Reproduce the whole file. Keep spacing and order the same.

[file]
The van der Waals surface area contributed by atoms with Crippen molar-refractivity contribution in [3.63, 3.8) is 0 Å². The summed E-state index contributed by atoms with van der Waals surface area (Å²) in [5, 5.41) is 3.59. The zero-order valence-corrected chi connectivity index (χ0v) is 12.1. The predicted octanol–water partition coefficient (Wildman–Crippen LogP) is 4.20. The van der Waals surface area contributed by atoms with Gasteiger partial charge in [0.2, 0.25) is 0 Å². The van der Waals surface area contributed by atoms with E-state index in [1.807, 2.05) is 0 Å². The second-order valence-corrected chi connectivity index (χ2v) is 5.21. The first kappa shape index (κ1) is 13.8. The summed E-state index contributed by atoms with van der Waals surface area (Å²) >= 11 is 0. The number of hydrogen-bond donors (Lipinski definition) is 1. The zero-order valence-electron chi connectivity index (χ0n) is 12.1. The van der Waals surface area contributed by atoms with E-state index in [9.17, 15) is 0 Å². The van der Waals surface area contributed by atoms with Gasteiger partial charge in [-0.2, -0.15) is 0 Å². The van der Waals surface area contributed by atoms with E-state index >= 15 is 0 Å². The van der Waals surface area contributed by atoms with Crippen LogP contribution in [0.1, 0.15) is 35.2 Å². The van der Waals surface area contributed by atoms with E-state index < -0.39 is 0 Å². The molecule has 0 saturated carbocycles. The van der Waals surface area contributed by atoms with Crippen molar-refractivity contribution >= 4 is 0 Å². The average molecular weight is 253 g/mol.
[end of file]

The van der Waals surface area contributed by atoms with Crippen molar-refractivity contribution in [3.63, 3.8) is 0 Å². The summed E-state index contributed by atoms with van der Waals surface area (Å²) in [5, 5.41) is 3.59. The zero-order valence-corrected chi connectivity index (χ0v) is 12.1. The predicted octanol–water partition coefficient (Wildman–Crippen LogP) is 4.20. The van der Waals surface area contributed by atoms with Gasteiger partial charge in [0.2, 0.25) is 0 Å². The van der Waals surface area contributed by atoms with E-state index in [1.807, 2.05) is 0 Å². The second-order valence-corrected chi connectivity index (χ2v) is 5.21. The first kappa shape index (κ1) is 13.8. The summed E-state index contributed by atoms with van der Waals surface area (Å²) >= 11 is 0. The number of hydrogen-bond donors (Lipinski definition) is 1. The zero-order valence-electron chi connectivity index (χ0n) is 12.1. The van der Waals surface area contributed by atoms with E-state index in [9.17, 15) is 0 Å². The van der Waals surface area contributed by atoms with Gasteiger partial charge in [-0.2, -0.15) is 0 Å². The van der Waals surface area contributed by atoms with E-state index >= 15 is 0 Å². The van der Waals surface area contributed by atoms with Crippen LogP contribution in [0.1, 0.15) is 35.2 Å². The van der Waals surface area contributed by atoms with E-state index < -0.39 is 0 Å². The molecule has 0 saturated carbocycles. The van der Waals surface area contributed by atoms with Crippen molar-refractivity contribution >= 4 is 0 Å². The average molecular weight is 253 g/mol.